Here’s an unexpected, unintended consequence of pouring precious classroom time into cursive … according to this study from the Journal of Education Research, the longer a student has been taught cursive/required to use cursive. the smaller the vocabulary of that student will be when s/he reaches 4th grade — and even when s/he reaches 6th grade.
Specifically, the study examined the vocabulary-size of students (in fourth grade and in sixth grade) whose classrooms had changed the students’ handwriting to cursive starting at 4 different times: /a/ changeover starting at the beginning of 2nd grade, or /b/ changeover starting in the middle of 2nd grade, or /c/ changeover starting at the beginning of 3rd grade, or /d/ changeover starting at the middle of 3rd grade.
The more education a child had been allowed to have before his/her handwriting was changed over to cursive, the larger his or her vocabulary was (as measured by the number of different words used in the student’s writing over the course of a year).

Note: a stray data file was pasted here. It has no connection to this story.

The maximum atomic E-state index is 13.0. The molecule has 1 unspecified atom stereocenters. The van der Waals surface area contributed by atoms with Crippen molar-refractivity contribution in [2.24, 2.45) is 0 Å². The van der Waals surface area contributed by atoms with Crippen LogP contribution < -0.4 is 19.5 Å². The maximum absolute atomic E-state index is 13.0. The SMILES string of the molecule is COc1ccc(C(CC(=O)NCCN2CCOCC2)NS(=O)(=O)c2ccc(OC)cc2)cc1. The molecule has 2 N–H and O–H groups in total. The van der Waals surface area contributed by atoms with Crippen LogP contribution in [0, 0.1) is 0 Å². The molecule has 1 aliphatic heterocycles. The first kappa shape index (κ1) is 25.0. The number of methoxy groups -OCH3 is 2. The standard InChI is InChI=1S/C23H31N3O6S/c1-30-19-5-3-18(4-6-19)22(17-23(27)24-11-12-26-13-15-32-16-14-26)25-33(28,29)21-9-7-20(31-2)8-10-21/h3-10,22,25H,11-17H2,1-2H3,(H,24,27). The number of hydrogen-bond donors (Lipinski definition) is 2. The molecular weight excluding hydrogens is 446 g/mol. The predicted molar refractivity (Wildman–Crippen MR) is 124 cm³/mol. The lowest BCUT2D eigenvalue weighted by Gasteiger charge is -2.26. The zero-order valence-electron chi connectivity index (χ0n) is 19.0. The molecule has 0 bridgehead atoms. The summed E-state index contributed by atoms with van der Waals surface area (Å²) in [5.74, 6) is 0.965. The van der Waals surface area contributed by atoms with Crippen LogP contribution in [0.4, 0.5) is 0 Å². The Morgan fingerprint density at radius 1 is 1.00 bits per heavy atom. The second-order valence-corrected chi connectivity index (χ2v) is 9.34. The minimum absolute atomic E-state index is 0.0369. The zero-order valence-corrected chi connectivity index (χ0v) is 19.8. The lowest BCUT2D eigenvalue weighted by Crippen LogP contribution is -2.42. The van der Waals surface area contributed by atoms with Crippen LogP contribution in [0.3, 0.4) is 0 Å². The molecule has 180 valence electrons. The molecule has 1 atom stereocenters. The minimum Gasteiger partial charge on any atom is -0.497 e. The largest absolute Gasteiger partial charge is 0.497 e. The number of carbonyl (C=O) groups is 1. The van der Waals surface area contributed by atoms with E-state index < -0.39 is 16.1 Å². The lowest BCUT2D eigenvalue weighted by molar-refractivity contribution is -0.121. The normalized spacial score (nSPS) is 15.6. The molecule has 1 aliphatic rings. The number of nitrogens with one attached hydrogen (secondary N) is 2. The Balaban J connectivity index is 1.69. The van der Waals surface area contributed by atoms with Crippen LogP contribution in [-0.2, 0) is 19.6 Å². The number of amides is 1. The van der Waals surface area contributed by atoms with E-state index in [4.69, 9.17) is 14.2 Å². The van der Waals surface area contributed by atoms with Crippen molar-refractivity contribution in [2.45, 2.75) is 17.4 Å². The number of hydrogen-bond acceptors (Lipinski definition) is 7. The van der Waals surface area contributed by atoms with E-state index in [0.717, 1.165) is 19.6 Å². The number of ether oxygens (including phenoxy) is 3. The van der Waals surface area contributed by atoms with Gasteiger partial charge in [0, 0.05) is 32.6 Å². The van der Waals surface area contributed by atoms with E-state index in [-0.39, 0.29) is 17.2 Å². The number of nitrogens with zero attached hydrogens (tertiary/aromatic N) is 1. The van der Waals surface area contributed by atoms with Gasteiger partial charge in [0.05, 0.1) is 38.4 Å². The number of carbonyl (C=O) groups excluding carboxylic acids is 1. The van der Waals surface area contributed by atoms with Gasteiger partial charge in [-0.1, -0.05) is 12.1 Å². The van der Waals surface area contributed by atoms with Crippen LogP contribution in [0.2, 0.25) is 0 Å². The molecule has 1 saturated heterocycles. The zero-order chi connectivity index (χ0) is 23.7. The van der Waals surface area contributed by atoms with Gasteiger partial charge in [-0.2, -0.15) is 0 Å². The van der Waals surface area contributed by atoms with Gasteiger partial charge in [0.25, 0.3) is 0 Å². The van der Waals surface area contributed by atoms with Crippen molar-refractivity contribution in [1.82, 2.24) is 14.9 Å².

The differences were huge — the kids who’d been required to do the least cursive had vocabularies THREE TIMES the size of those who’d been required to do the most cursive.
From this, for some reason, the researchers decided that the second half of 3rd grade was a great time to change everyone’s writing to cursive (which, as the researchers themselves pointed out, means putting all other aspects of written English on hold in order to go back to scratch and start all over again with the ABC.)
The logical decision, though, would have be to wonder why any age-group at all should be required to spend time on what amounted to an exercise in vocabulary-stunting — not that cursive in itself is bad for your vocabulary … but you’re unlikely to increase your vocabulary when vocabulary-building (or whatever else you might learn in an English lesson) has been pushed aside for the sake of changing your handwriting style.
The fact that the vocabulary-stunting effect was worst for those who had had the earliest change-over can — as the researchers noted — be at least partly explaned by the fact that any educational damage has worse effects when imposed on younger, more impressionable, more ignorant students.